College debt isn't always a done deal.
Today I ran some simple calculations for a 3-year-old, likely to go to a California school, and the numbers were sobering. Figuring four years for college, at $30,000 a year, with a 6-percent inflation rate, this young lady will require something north of $275,000 to cover expenses.
With numbers like those, it is not hard to see why burgeoning student debt loads have many policy makers concerned. Especially since most of the cost of college can be borrowed.
So, as they say in my neighborhood, let's throw a rope around the problem and find some useful solutions.
First, pick the right school. Not only does this mean finding a fit for student and school, but looking at financially efficient schools. Start by looking at graduation rates. Schools that have a high four-year graduation rate may cost more per year than a state school where graduation rates are more likely to be 5 or 6 years due to availability of classes or inadequate state support.
For example, California's San Jose State's four year graduation rate is 7.7 percent! Nationally, the four-year graduation rate at state colleges is 33.3 percent. At private institutions it is 52.8 percent. Check this out on the website of The Chronicle of Higher Education (you must pay a subscription fee to get detailed data). But, you can check four- and six-year graduation rates. When you do the math, it becomes apparent that the savings for graduation in four vs. five or six years can be significant!
Next, the family should know whether the student is a candidate for financial aid. If so, that student should be looking at schools whose endowments are large and who have a history of covering larger parts of the education bill. Conversely, a student who is not a likely financial aid candidate should look for the best education for money spent and/or schools that are more likely to provide merit based scholarships.
To make this determination, the family first should do an Expected Family Contribution (FEC) calculation The FEC is the total amount the family is expected to contribute to the student(s) education. It is determined by a formula that takes into account parental and student earnings, age of parent(s), and the assets of parents and student(s). It is a total figure, meaning that a family with three students has one FEC that may be apportioned among family members.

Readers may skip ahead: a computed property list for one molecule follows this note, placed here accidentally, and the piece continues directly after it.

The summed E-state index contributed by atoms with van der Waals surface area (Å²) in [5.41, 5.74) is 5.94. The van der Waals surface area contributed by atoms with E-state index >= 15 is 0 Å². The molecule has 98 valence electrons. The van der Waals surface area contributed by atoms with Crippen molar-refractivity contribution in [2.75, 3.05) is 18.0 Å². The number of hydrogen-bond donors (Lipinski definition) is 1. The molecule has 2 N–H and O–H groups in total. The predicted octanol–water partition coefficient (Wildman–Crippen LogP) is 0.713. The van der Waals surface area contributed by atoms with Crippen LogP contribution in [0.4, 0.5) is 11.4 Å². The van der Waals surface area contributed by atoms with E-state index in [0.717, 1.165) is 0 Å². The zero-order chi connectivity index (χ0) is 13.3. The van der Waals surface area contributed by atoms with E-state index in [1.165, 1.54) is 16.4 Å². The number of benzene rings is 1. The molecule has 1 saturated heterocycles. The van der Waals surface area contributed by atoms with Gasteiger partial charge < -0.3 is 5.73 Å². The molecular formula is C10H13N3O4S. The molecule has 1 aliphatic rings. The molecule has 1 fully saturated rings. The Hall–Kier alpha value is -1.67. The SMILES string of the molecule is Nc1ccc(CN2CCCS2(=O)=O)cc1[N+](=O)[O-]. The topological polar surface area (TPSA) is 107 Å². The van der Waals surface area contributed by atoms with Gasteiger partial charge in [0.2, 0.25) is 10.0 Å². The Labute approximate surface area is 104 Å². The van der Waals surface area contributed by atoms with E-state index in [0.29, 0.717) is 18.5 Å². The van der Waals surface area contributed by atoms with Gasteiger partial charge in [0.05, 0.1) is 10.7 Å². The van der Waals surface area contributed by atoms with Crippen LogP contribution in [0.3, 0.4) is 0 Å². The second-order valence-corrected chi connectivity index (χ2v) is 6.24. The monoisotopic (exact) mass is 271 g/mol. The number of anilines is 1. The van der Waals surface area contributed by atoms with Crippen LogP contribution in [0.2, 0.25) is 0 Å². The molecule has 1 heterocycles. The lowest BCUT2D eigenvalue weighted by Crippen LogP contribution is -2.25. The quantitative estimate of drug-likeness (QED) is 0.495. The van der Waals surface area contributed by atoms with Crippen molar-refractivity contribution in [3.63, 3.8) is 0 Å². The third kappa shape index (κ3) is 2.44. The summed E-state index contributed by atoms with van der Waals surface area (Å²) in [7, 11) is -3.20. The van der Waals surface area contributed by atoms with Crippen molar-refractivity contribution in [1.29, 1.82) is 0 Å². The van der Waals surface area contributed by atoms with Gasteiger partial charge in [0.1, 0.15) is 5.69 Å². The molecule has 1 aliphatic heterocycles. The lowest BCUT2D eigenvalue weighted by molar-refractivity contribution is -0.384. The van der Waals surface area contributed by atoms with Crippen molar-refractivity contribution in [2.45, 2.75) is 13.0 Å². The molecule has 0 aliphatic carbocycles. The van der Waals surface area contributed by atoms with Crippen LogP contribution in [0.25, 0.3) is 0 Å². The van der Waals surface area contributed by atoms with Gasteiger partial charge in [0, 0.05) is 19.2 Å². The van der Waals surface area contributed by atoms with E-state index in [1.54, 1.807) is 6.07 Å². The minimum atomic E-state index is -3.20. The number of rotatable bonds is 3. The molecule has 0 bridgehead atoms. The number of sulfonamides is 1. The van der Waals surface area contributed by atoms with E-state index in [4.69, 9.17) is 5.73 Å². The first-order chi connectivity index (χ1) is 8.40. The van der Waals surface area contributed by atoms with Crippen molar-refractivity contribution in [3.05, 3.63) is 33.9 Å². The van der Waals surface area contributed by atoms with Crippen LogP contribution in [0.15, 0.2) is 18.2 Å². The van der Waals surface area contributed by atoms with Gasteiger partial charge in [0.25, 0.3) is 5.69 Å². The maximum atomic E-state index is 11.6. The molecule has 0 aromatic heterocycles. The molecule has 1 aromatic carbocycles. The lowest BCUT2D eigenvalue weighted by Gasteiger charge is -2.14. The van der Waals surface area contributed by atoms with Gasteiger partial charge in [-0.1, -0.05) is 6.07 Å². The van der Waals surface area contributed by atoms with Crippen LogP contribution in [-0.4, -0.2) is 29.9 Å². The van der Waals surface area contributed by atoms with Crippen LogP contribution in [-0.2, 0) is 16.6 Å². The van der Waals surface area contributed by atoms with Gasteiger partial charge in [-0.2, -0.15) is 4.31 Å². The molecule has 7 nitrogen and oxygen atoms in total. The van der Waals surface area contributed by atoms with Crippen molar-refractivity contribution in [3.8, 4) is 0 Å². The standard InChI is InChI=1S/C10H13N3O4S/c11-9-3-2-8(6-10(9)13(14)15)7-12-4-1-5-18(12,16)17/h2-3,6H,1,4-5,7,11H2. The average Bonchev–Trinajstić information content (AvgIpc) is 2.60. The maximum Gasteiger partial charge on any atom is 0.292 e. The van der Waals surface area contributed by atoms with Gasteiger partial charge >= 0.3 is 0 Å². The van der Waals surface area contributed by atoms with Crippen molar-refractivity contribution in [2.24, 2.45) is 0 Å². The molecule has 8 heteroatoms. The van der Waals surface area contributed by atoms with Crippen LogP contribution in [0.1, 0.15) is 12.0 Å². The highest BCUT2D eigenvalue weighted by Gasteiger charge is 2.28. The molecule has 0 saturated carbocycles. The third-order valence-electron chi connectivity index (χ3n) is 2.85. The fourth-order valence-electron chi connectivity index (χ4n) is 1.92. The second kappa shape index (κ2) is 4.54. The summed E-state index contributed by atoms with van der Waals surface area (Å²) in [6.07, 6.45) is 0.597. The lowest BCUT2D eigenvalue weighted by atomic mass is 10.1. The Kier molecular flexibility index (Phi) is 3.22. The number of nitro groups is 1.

One of the best sites for testing your financial aid likelihood is bigfuture.collegeboard. org. Note that calculations are based on two methodologies: Federal and Institutional. The latter takes into account home equity while the former does not. Different schools may elect different methodologies.
Finally, check out the Net Price Calculators for schools of interest. All schools are required by the federal government to post this special calculator on their web site. By inputting your information into the site, the calculations that follow represent the average net price of attendance that students with similar financial circumstances paid is a given year.
Often you will discover that a $50,000 a year school does not actually cost that when taking into account average grants and aid provided by the school.
Wendell Cayton is an independent Registered Investment Advisor Representative of Wealth Management Advisors LLC, a registered investment advisor firm registered in Washington and California. His views are his alone and not those of any company with whom he may be associated. This writing is intended for general planning purposes. Cayton does not give legal or tax advice. Those seeking such advice should consult appropriate professionals. He can be contacted at firstname.lastname@example.org. His website is www.legacyprotection.net.
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|Title Annotation:||TAKING STOCK|
|Publication:||Wenatchee Business Journal|
|Date:||Jul 1, 2016|
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